Advances in the registration of farmers’ varieties: Four cases from the global South
Over the last few decades, there has been a growing appreciation of crop varieties developed by local farmers, commonly referred to as farmers’ varieties. These varieties often have attractive characteristics for both producers and consumers, such as adaptability to harsh environmental conditions and high nutritional values. Yet they are usually not sold in formal markets, and tend to be limited to farmers’ seed systems. This is partially due to national seed laws that, in an effort to guarantee good quality seed of uniform and stable varieties, create obstacles for farmers’ varieties to reach the market. This article describes the experiences of four countries—Bolivia, Laos, Nepal and Zimbabwe—that are developing alternative variety registration systems for farmers’ varieties. Most of these cases have never been documented before. The cases present the main drivers behind and approaches to the registration of farmers’ varieties in different legal contexts and at different stages of development. We conclude that farmers’ variety registration systems can generate benefits including faster and cheaper variety releases, improved farmer incomes, and a larger diversity of well-adapted varieties in the market—but some important issues are still to be resolved.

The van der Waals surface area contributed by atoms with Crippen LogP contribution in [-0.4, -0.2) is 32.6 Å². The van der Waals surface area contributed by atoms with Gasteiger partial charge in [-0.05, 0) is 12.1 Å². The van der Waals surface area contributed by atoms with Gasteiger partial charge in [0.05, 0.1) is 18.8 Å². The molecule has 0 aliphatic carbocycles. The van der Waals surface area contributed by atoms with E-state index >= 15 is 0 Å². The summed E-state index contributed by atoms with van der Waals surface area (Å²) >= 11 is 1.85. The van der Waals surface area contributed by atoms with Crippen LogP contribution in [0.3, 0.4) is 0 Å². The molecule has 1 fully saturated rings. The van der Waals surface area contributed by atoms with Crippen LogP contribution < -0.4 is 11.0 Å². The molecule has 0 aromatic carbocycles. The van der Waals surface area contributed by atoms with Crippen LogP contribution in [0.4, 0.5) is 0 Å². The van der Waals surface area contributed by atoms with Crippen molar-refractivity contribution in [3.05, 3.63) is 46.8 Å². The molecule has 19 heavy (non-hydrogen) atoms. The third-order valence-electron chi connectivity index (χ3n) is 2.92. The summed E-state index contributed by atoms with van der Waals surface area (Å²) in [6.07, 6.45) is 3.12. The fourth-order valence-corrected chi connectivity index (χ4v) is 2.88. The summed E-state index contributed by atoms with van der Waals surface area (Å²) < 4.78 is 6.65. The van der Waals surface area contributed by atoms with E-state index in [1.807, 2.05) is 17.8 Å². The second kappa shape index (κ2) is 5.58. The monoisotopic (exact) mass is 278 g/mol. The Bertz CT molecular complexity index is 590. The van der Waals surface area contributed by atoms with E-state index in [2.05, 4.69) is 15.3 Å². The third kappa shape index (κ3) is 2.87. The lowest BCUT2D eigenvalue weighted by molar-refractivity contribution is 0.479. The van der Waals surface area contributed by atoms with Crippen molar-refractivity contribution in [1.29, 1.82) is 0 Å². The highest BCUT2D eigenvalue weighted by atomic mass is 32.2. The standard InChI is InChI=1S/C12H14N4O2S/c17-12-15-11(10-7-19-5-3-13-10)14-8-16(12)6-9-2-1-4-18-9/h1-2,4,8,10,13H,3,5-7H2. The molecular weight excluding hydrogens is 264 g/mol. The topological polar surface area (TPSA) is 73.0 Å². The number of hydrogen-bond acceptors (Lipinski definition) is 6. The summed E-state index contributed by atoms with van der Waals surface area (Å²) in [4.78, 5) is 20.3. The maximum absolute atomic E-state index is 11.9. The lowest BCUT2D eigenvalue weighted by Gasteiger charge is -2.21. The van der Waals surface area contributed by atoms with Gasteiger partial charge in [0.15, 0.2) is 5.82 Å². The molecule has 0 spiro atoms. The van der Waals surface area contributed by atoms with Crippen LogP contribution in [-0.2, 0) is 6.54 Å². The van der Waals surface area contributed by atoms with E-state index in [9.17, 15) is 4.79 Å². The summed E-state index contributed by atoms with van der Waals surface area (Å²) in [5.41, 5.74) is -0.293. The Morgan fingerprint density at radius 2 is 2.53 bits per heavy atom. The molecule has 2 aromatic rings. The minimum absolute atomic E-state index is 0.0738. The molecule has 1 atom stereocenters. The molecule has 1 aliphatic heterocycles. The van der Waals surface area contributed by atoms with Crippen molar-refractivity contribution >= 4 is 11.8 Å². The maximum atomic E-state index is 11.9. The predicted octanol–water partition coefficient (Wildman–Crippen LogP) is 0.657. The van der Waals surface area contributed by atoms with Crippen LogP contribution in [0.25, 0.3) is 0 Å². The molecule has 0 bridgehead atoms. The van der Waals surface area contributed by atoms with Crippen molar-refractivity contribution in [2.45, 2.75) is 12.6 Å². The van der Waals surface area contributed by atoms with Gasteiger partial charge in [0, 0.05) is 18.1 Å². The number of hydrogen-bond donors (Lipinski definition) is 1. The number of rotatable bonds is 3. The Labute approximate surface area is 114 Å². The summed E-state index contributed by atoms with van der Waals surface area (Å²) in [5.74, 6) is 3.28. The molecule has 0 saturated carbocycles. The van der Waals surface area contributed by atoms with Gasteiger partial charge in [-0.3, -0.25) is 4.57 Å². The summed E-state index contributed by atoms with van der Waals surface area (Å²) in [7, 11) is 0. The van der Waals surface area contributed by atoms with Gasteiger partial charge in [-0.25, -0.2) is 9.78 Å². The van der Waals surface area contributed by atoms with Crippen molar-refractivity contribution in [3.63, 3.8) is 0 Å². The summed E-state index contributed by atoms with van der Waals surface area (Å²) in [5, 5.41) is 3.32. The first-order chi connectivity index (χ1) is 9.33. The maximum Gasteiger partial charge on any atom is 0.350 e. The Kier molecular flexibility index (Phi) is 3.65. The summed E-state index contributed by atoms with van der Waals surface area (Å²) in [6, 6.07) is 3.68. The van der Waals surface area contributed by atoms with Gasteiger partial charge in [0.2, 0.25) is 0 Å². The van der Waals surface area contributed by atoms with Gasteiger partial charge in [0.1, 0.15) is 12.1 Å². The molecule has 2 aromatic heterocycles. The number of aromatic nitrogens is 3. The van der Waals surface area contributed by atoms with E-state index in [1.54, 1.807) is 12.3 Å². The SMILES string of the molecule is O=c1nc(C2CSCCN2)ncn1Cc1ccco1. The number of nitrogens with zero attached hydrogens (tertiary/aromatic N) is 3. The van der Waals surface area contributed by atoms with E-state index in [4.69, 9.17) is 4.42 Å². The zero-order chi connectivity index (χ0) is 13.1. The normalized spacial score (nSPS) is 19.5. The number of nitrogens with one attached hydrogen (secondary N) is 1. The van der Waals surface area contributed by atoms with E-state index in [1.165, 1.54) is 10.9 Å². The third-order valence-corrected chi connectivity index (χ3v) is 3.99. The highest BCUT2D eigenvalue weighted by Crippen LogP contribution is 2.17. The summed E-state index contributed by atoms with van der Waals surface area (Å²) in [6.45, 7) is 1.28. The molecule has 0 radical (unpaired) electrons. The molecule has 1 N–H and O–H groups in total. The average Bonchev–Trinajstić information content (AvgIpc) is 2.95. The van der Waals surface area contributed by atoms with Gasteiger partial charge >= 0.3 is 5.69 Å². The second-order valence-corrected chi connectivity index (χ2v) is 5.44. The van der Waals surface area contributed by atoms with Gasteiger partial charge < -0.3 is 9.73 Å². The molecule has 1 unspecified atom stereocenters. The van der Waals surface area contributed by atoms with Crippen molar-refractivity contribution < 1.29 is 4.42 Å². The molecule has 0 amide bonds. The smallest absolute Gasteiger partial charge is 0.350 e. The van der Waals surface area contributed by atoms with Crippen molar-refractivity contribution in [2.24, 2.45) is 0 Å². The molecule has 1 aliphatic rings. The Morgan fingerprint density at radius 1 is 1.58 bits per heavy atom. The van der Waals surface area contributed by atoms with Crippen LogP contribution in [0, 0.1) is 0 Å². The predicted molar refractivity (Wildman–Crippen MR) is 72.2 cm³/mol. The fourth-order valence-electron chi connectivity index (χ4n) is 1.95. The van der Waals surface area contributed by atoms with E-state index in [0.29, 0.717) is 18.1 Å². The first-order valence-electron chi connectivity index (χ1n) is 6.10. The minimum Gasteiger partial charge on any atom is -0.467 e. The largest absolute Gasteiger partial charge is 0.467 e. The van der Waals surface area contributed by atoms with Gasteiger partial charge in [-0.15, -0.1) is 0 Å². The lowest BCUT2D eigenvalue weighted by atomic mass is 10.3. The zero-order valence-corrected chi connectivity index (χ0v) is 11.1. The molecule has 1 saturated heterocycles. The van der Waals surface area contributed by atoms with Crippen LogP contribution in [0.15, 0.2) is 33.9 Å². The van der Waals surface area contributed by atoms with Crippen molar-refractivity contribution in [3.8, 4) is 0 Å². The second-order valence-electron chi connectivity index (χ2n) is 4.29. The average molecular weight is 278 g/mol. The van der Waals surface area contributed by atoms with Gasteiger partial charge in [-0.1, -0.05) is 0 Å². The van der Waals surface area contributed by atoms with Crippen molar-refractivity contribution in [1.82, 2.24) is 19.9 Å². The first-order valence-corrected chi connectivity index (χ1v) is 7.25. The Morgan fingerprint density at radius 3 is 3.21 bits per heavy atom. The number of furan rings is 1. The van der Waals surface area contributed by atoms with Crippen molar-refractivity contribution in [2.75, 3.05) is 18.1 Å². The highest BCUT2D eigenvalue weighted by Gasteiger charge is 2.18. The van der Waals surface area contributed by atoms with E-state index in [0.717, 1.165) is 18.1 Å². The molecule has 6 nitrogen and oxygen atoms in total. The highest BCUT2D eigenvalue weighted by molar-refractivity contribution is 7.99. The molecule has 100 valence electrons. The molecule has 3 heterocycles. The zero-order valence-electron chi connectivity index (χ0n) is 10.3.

De Jonge, Bram; Lopez Noriega, Isabel; Otieno, Gloria; Cadima, Ximena; Terrazas, Franz; Hpommalath, Siviengkhek; van Oudehoven, Frederik; Shrestha, Santosh; Pudasaini, Niranjan; Shrestha, Deepa Singh; Gauchan, Devendra; Kasasa, Patrick; Bwerazuva, Tsungai; Mujaju, Claid; Manjengwa, Sipiwe.